My disdain for Donald Trump has little to do with Republican vs Democrat. It has much more to do with what I was taught growing up about being a decent human being.
Much of that was taught to me by my father, a man who wasn’t perfect but always tried his best to be decent toward and honest with everyone he met. Trump is just about everything I was taught not to be, and it’s become almost all but impossible to hold onto whatever respect I once held for people I know who support him.
It doesn’t feel good to lose that respect. I was also taught to look for the good in people, and I still believe there’s good in almost everyone, but I find less of it when I hear people cheer for a man who embodies everything my father taught me to disdain: bullies, liars, blowhards, braggarts, and cheats. To me, championing a man who displays those behaviors on an almost daily basis demonstrates a fundamental flaw of character.
Based on what I was taught, you just don’t do the following: You don’t mock the disabled. You don’t disparage someone for being a prisoner of war, even if you disagree with their politics. You don’t take money from a proclaimed charitable foundation and use it to pay $20,000 for a painting of yourself to give to your spouse. You don’t claim you’ve given a million dollars to veterans that you haven’t given, then, when the press discovers and reports that you haven’t, try to cover your ass by giving it in the middle of the night before calling a press conference the following day to berate the media for calling you on your dishonesty. You don’t insinuate things about the parents of a fallen soldier you could have discovered were false by checking just because you got your precious feelings hurt when they criticized your proposed ban on people who practice their religion which is about as direct a violation of the U.S. Constitution as someone can cook up. You don’t claim that people in the military will do whatever you tell them to do, even if it’s a war crime, as if this is Nazi Germany and you’re der Führer. You don’t score women’s looks like you’re the Universe’s gift to them. You don’t encourage crowds to commit acts of violence against people exercising their first amendment rights. You don’t encourage foreign agents to hack your political opponent’s emails. You don’t run around accusing the president of not being a natural born citizen, then wrongfully dump the blame on your opponent when you finally have to admit, in the most weaselly way possible, that you were wrong from the start. You don’t claim you can’t release your tax records because you’re being audited when being audited in no way prohibits you from releasing them, and then refuse to even provide evidence that you’re actually being audited. You don’t pretend you’re friends with someone you never met. You don’t promote torture when men and women have given their lives to fight enemies who employ it. You don’t make flippant remarks about people assassinating the other candidate. You don’t do so many things this man does almost every day.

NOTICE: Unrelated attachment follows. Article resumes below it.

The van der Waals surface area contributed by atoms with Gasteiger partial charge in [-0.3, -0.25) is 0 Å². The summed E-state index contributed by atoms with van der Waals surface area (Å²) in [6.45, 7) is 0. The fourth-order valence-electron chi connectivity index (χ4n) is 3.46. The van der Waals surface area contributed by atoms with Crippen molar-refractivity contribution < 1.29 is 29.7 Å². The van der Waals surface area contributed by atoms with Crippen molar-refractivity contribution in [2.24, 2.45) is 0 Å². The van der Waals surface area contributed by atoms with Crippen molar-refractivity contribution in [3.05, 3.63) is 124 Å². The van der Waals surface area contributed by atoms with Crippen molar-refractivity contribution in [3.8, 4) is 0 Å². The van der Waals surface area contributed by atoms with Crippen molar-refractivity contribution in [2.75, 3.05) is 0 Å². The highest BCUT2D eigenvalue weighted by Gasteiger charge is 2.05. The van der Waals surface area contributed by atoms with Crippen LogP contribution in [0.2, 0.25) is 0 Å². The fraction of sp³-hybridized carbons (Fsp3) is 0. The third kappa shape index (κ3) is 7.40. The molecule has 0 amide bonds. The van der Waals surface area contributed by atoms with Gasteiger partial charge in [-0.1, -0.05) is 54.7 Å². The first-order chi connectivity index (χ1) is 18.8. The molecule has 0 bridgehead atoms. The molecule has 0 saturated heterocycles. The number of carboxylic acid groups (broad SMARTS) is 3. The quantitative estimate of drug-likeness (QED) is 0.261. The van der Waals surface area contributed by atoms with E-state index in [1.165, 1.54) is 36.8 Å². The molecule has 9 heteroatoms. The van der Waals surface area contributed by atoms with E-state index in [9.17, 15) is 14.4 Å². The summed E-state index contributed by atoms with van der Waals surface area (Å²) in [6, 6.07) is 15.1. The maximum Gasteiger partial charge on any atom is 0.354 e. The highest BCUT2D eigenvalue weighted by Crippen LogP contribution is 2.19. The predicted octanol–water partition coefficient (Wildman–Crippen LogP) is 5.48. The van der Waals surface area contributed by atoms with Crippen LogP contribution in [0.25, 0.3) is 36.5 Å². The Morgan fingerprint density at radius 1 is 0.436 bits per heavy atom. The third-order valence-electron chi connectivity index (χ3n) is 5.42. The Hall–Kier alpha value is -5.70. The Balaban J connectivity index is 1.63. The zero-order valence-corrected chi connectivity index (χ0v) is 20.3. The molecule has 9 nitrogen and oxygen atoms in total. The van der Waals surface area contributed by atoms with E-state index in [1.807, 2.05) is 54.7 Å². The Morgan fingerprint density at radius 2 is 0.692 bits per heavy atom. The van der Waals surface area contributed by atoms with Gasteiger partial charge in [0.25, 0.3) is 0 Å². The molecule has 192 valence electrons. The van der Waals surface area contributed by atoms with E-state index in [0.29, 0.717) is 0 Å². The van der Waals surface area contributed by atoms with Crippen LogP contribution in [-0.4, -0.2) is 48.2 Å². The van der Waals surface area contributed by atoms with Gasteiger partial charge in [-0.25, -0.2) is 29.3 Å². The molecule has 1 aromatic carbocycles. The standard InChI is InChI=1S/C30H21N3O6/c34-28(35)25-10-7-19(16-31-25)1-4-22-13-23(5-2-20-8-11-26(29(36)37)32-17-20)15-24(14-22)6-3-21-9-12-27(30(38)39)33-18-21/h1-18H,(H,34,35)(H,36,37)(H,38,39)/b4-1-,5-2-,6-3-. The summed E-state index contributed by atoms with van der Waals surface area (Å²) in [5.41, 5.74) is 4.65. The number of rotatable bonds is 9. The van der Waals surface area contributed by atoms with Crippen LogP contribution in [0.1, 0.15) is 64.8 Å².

If we disagree on these things, we simply don’t share the same values. If I criticize these things and your response is to laugh with derogatory glee, you come across to me like a toothless jackass braying as you take a steaming whiz on human decency.
We can debate the impact of a minimum wage hike, the best approach to healthcare, the effectiveness and constitutionality of a gun regulation proposal, and a great many other things, but human decency isn’t on my list of debatable topics anymore, and it never should have been to begin with.
My father was a Republican, but he was not a straight ticket voter, and I can’t believe he would have ever cast a ballot for this man. As the father of a handicapped child who died very young, he would have severed any ties he had to Trump the day the candidate mocked a reporter’s disfiguring congenital joint disorder.
I think my father would have agreed with my basic argument against such behavior: “Screw that asshole and the festering pile of shit he rode in on.”
But more important to me than what my father taught me is what I teach my own children. They’re adults now and must decide for themselves who they’re going to be, but I still believe it’s my responsibility to be someone worthy of their respect.
I have never been what anyone would call wildly successful, and I would say I failed at being the kind of husband I should have been when I was married to their mother, but I do my best to demonstrate to them how I feel about the importance of honesty and compassion for others. No, I don’t always live up to my own standards, but I have them, which means I’m painfully aware of the times when I bite the ethical dust.
It also means I recognize a candidate who has no standards at all when I see one. I don’t have to read a news report or fact check claims made by others about him. I can read the transcripts of his talks and interviews. I can watch videos of him in action. I can read his childish tweets. I can watch him live as he displays an absolute disdain for anything requiring humility, compassion, or scholarship.
As former POW Joel Sollender says in a new Hillary Clinton ad, “He is everything I would not want to be or emulate.” And those who support him are supporting everything I have no respect for, and I honestly find it hard to separate them from that.
Ken Robert is a guy who can’t not write, writing things he can’t not say. If you can’t not read them, click here to get free updates.
Photograph: Trash Planet by Alias Albinos on Flickr
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